Police in southern Colombia are trying to impede protests: Strike organizers

(Photo: Quindio Noticias)

The leftist political movement Marcha Patriotica, one of the organizers of a national strike called for Monday, said Sunday that police is impeding protesters to travel to where protests are planned and is stigmatizing legitimate demonstrators.

Additionally, the movement — led by former Senator Piedad Cordoba and an umbrella organization for approximately 1,000 smaller organizations — said that one of its local leaders in the Huila department was threatened at gun point by an unidentified man.

The Marcha Patriotica said in a press release that it has received complaints from the Huila department that Police since Thursday has been impeding public transport buses to take people from the department capital Neiva to rural parts of the department where farmers’ protests are set to be held.

When one of its regional coordinators tried to verify the claims and got on a bus in Neiva on Saturday, a man on a motorbike pulled up beside the bus, pulled a gun and threatened the activist’s life, said the organization.

Additionally, the leftist movement said that Huila police commissioner Colonel Juan Francisco Pelaez has been asking the general public on national radio station La FM to take photos and videos of people trying to promote the protests. On a national television station, the colonel said that he had received intelligence about subversive groups trying to persuade protesters to turn against police and break the law, which allows protesters to take to the street without blocking traffic. On La FM, the regional police commander went even further, claiming that the majority of participants of the marches are doing so under threat and that police had already identified the leaders of the protests.

In a television interview, Pelaez on Sunday said that “some strange forces are behind all this.”

The main promoters of the national strike are labor unions and opposition movements that expect to mobilize hundreds of thousands of people in Colombia’s countryside and in the capital Bogota where health workers and employees of the National University announced to lay down work along with coffee growers, truckers, miners and a wide variety of farm workers.

According to the strike organizers consulted by Colombia Reports, the government has failed to contact any of the striking sector, with the exception of the miners and the coffee growers, to attempt to solve their economic sector’s issues. Moreover, President Juan Manuel Santos promised Friday the government will not negotiate with protesters as long as strikes are still in effect.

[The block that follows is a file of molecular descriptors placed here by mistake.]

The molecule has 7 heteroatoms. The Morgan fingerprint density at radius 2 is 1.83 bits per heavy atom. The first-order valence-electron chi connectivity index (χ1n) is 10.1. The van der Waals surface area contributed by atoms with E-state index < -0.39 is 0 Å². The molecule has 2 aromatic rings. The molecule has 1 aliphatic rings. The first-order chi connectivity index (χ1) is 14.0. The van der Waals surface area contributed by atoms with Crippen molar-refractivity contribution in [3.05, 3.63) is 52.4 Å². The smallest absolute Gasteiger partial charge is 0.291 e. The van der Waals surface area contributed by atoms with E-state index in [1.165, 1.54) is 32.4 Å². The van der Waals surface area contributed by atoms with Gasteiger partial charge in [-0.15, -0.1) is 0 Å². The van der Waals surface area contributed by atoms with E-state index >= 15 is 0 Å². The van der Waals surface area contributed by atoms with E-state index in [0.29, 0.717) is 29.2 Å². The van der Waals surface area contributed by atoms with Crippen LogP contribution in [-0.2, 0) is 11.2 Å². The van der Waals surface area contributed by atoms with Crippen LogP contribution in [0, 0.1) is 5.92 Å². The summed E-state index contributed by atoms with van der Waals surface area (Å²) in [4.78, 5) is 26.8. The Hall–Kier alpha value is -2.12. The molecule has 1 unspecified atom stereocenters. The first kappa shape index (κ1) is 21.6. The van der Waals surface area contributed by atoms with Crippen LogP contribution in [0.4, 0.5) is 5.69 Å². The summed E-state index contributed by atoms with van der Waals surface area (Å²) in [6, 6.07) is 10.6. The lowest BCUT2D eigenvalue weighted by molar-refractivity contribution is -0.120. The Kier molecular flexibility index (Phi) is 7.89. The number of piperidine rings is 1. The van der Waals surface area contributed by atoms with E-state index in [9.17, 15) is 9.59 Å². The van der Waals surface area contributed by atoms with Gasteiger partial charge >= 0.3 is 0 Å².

“We are not,” he said, “listen closely, so that this is very clear: we are not going to sit down to negotiate anything in the midst of a strike.”

MORE: Santos Government Flexes Muscle Ahead Of Monday’s Protests

Instead, the government deployed 16,000 policemen to prevent protesters to block important highways.

Strike organizers have said that some 15,000 health workers will strike, more than 250,000 truckers will park their trucks alongside roads , and 300,000 farmers joined by 60,000 coffee growers will take to the streets. There exist no independent estimations of how massive the protests will be.

Monday’s strikes have been receiving increased support among sectors unhappy with the government’s rural policies over the past months. While farmers in the northeast of the country Catatumbo have been on strike for months, they were joined by miners a month ago after which other sectors announced to join forces and lay down work.

The government has so far failed to reach an agreement with the Catatumbo farmers, the miners and the coffee growers and, according to the respective strike leaders, has failed to talk to truckers, health workers and university professors. The ongoing strikes have already reportedly caused food scarcity in the northern Cordoba department due to the miners’ strikes and in the Catatumbo region due to the farmers’ protests.

Colombia’s air traffic authorities told Colombia Reports last week no extra measures had been taken to prevent congestion on the country’s airports as many Colombians fear road travel will become impossible because of the mobilizations.

Neiva, Huila


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